Imagine, if you will, that someone invented time travel. What would you do with it? Nip back into the past and fix that error you made? And maybe you’d want to do something about that silly, ill-advised haircut you had when you were 17. Well, the good news is that, in a manner of speaking, time travel has been invented. At least as far as Oracle databases go.
And the bad news? There’s nothing it can do about your teenage haircut.
Oracle Flashback Technology is a suite of features that enables Oracle application developers and database administrators to wind the clock back and examine their database objects and data in a previous state without having to resort to backup media.
In this series of articles I intend to outline the benefits of Oracle Flashback to application developers and to database administrators. This first installment will concentrate on the tools that will be of interest to application developers.
Oracle Flashback Technology is actually a collection of features that enables the developer to examine the database’s recent past in a number of ways:
Oracle Flashback Query:
Flashback query is a neat trick. It allows you run a query against your data as it was at past time. Imagine you accidentally delete a number of rows and commit your changes. With flashback query you can easily reach into the past and retrieve those lost rows. Using the SELECT… AS OF syntax you can examine the ghost of data past by referencing its timestamp.
SELECT * FROM emp AS OF TIMESTAMP TO_TIMESTAMP('2012-04-21 17:00:00','YYYY-MM-DD HH24:MI:SS');
And if you wanted to view those rows that you accidentally deleted 5 minutes ago?
SELECT * FROM emp AS OF TIMESTAMP (SYSTIMESTAMP - INTERVAL '6' MINUTE) MINUS SELECT * FROM emp;
Oracle Flashback Version Query:
While flashback query seems pretty much like magic, it actually comes with a cherry on it. Flashback Version Query has the power to not only resurrect bygone data, it can also give you important metadata about those rows. You can find out the exact chronology of the changes that have occurred to those rows – the whens and the whats. You do this using the SELECT … VERSIONS BETWEEN syntax referencing a start and end timestamp (you can also reference the System Change Number – SCN – if you prefer). Using this syntax you can query a number of pseudocolumns:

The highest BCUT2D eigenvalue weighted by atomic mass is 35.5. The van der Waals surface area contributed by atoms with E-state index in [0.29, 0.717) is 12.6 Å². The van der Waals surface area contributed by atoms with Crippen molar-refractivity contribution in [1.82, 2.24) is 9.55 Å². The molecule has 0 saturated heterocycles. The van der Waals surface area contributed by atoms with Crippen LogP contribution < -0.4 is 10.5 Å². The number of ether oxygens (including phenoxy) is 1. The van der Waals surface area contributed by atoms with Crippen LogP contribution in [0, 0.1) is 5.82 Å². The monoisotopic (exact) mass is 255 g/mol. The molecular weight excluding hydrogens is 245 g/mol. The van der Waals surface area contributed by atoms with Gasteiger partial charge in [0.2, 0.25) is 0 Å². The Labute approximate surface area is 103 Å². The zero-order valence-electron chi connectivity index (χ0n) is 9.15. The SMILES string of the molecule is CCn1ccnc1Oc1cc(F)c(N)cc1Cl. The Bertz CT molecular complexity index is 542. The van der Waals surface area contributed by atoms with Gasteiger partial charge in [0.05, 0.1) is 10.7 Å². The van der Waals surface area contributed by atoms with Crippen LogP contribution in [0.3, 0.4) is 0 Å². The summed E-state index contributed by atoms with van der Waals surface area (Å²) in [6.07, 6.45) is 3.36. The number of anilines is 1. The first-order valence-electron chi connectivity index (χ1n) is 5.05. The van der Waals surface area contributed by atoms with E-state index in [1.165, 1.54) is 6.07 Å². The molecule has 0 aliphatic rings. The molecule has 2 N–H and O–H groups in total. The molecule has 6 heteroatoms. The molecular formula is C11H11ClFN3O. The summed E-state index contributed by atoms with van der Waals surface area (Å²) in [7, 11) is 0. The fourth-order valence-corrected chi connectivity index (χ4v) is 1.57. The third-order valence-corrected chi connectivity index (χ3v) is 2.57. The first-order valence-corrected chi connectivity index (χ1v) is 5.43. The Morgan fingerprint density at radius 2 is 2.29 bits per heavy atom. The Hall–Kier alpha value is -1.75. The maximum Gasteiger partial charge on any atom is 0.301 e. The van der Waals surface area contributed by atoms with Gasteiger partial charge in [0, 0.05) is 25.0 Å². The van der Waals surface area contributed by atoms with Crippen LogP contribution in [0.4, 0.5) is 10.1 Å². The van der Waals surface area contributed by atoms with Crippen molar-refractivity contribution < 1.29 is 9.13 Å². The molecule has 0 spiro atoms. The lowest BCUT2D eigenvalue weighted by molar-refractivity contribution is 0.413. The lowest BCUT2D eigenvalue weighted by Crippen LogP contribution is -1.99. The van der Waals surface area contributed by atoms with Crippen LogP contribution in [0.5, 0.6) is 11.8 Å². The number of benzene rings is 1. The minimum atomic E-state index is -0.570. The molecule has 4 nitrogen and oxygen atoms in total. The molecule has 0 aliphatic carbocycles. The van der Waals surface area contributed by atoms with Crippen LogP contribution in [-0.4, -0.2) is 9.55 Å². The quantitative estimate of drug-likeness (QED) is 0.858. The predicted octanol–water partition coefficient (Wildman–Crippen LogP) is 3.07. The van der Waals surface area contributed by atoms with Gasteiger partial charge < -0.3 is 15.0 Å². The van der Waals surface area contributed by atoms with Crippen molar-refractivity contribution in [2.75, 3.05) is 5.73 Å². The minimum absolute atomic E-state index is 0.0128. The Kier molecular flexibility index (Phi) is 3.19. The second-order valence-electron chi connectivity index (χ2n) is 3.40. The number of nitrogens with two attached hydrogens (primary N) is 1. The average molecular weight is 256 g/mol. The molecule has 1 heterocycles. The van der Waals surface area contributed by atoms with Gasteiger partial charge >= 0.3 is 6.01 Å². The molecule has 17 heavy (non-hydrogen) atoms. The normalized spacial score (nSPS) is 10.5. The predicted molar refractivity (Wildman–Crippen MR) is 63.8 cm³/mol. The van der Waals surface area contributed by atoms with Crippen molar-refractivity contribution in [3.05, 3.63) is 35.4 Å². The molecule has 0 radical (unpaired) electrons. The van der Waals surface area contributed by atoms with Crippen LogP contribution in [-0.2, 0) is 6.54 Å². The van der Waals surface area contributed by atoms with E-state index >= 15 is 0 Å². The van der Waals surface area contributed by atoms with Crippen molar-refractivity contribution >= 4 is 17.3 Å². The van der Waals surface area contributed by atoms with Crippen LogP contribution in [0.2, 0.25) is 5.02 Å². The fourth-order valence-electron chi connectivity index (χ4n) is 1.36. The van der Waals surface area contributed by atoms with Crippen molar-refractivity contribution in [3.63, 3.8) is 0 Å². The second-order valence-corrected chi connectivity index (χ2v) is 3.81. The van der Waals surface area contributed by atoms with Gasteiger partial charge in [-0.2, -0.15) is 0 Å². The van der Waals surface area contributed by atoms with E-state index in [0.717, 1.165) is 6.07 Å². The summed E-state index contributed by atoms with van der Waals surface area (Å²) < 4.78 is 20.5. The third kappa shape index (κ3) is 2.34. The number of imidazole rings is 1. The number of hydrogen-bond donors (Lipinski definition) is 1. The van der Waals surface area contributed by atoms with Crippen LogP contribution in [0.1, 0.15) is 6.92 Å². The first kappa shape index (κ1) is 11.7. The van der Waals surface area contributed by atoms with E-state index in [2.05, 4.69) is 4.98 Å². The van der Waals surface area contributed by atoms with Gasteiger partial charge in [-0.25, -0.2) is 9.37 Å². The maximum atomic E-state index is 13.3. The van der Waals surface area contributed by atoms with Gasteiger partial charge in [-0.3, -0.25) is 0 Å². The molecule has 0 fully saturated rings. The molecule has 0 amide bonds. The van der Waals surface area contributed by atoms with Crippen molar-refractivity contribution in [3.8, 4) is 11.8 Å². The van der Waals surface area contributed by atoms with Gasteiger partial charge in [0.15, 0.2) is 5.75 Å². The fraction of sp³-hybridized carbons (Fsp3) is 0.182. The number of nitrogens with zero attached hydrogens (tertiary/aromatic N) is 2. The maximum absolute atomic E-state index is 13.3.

|VERSIONS_STARTTIME||The timestamp at which the row version was created.|
|VERSIONS_ENDTIME||The timestamp at which the row version ended.|
|VERSIONS_OPERATION||This pseudocolumn contains the operation that resulted in the row version. I(nsert), U(pdate) or D(elete).|
|VERSIONS_XID||The identifier for the transaction that resulted in the row version.|
Imagine that those rows from the previous example were not simply deleted, but were updated and changed numerously, and you are interested in finding out the details of each edition that occurred to a particular row. You might write a query such as the following:
SELECT versions_starttime, versions_endtime, versions_operation, versions_xid, ename, sal FROM emp BETWEEN TIMESTAMP (systimestamp - interval '6' minute) AND systimestamp;
Edit a row or two in one of your database tables and give the above query a spin. It will immediately strike you how important the flashback version query pseudocolumns could be. Pay attention to versions_xid, we will need it to add a further layer of functionality to our flashback cake.
Oracle Flashback Transaction Query:
The versions_xid value that we got from the previous query is the internal id that Oracle assigns each transaction. It’s a hexadecimal value, seemingly unremarkable in itself; but using it we can rummage around in the FLASHBACK_TRANSACTION_QUERY data dictionary view and obtain further information about our query. Amongst the columns in this view are the following: